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Wednesday, February 5, 2014

A food interlude

I used to cook and bake all the time when we lived in America.

Here, Sean and I worked out a rotation of cooking + grocery shopping + dish washing duties because everything is so.much.harder here.

Grocery shopping often requires a scoot to three stores and can become absurdly expensive if you have a taste for all things Western.

Cooking is a challenge in and of itself when all you have to work with is two burners, a toaster oven and microwave in addition to two baking pans and two pots.

Dish washing is so painful because you have to do it all by hand and cooking any meal usually means you've used up every single dish and piece of cutlery you own.

To make the best of our circumstances, Sean and I brainstormed and came up with a plan:

I'm allotted 1500NT, which is roughly $50USD, weekly to go grocery shopping for three meals that will need to produce enough left overs for our lunches the following day. The same goes for Sean. In total we spend 3000NT or $100USD on groceries weekly. I shop on Sundays and cook/clean on Sunday, Monday and Tuesday evenings. Sean shops Wednesday and cooks/cleans on Wednesday, Thursday and Friday evenings. We indulge and go out to eat Saturday usually with friends.

I know, I know.

That sounds so regimented.

And it is. Totally.

But when we first moved to Taiwan, we did not cook for an.entire.year. We went out to eat every night. We didn't really get how to make meals here. Our kitchen in our first apartment was even more limited than the one we have now. In the end, we spent a ridiculous and unnecessarily large amount of money on food while at the same time completely absolving ourselves from the duty of cooking/shopping for ourselves.

This summer, we decided for financial reasons that we had to come up with a better system. But beyond that, I was tired of eating out. I love food. I love cooking. I love eating what I want to eat and the best way to do that is to make it yourself.

So for six months now Sean and I have been sticking to this system and it's worked great. We've saved tons of money. I always have delicious food left over for lunches. And we have fun making meals together and for each other.

One hurdle we have had to clear to stick with our system is missing ingredients. We have become substitution masters and great experimenters. In that spirit, we decided that we would try to make homemade corn tortillas sans a tortilla press or warmer/holder. Corn tortillas are our favorite kind and we cannot buy them at a store in Taiwan. The only choice is the Costco flour tortillas and after 1.5 years, we are entirely sick of them. As we eat some kind of Mexican dish at least once a week, we decided: why not try?

So today I scooted to City Super, a Western grocery store downtown, and scoured the aisles and found masa flour. Now, I have never attempted to make homemade tortillas of any kind before. I had done some research and knew that to make corn tortillas, all one has to do is mix the masa flour, water, and salt.

No prob.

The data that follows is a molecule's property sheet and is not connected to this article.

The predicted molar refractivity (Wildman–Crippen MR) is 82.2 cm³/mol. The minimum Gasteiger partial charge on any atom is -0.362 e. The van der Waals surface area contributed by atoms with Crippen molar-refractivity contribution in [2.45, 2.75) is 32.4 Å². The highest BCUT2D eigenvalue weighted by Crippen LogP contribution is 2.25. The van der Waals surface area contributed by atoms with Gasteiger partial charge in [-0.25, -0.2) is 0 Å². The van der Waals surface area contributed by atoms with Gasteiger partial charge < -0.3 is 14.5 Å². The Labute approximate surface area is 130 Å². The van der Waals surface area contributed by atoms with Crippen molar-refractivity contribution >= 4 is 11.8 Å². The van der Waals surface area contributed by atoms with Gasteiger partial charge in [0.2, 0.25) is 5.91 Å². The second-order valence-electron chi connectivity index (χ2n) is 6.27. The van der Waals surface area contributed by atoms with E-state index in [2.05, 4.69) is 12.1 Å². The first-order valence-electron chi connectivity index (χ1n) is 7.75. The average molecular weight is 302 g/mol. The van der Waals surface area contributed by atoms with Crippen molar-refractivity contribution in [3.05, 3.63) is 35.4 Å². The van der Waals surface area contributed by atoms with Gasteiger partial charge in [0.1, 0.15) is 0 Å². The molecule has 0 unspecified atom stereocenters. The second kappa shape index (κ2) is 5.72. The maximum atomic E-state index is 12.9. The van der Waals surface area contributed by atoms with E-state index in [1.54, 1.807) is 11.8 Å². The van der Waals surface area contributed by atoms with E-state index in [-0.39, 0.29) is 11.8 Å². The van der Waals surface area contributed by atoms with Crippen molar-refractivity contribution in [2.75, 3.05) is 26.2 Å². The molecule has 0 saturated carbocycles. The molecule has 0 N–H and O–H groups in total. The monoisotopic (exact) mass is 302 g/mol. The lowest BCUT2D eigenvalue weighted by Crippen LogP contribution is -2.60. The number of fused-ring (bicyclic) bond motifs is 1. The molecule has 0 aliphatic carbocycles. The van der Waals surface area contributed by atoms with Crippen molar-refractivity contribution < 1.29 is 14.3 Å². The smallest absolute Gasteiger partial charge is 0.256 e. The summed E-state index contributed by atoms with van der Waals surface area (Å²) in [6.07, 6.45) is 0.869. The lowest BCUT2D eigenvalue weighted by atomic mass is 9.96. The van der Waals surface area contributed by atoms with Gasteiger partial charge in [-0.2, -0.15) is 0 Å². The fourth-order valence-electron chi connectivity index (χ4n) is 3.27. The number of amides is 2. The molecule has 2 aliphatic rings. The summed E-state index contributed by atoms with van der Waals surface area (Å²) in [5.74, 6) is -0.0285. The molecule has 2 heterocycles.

So that's what Sean and I did. Here's how:

1. Mix 2 cups of masa flour, 1.5 cups of hot water and 1/2 teaspoon of salt.
2. Mix until the dough has a play dough consistency. It should not crumble in your hands or stick to your fingers. If it crumbles, add a little more hot water. If it's sticky, add a little more flour.
3. Separate out into 2-inch balls.
4. Lay out one piece of saran wrap. Lay one of the balls in the center. Cover with another piece of saran wrap.
5. Take a circular pan (we used a sauce pan) and press down on the ball. You will notice the tortillas will be thicker than normal. We used our fingers to flatten a bit more and smooth out the circular shape.
6. Heat up a pan on high. Do not add any oil or butter.
7. Remove the tortilla from the saran wrap and place on the hot pan. Cook for 1 minute. Flip. The bottom should have brown marks. Cook the other side for 15-30 seconds.
8. Remove tortilla from the pan and put on a paper towel. We used paper towels to separate them and keep them from sticking together.
9. Repeat with the other balls.

... and viola! You have tasty homemade corn tortillas. Doing this is possible for so many meals. Not making tortillas, of course, but being creative to find ways to make what you want despite limited options.

Next up: homemade Mac & Cheese! I wish my big brother Joel would give me his recipe because it is still one of my absolute favorite things to eat in the whole wide world!

Add your comment

  1. you and I are having a blog mind meld... posting spinach artichoke dip recipe tomorrow.

    so when are we opening Taco Casa Taiwan?

  2. Mmmm, spinach artichoke dip. What we need to do is have dinner. I'll bring the tortillas, you bring the dip.

  3. this is a great idea, esp. since it is super hard to get corn torillas here in germany!

    rae from lovefromberlin

  4. Cooking in my tiny kitchens in France have been a challenge to say the least. You would think that a country as renowned for their cuisine as France is would have better kitchens but it took me three houses before I got my oven!
    Your tortillas look great! I'm always craving Tex-Mex :)

    1. I know! This was a seriously good find for us! We've had tacos many times since we stumbled upon this recipe. Although, we discovered that the longer you fry them on the pan the more pliable they are. At first, ours were breaking apart so easily so I'd recommend leaving them in the pan a little bit longer :)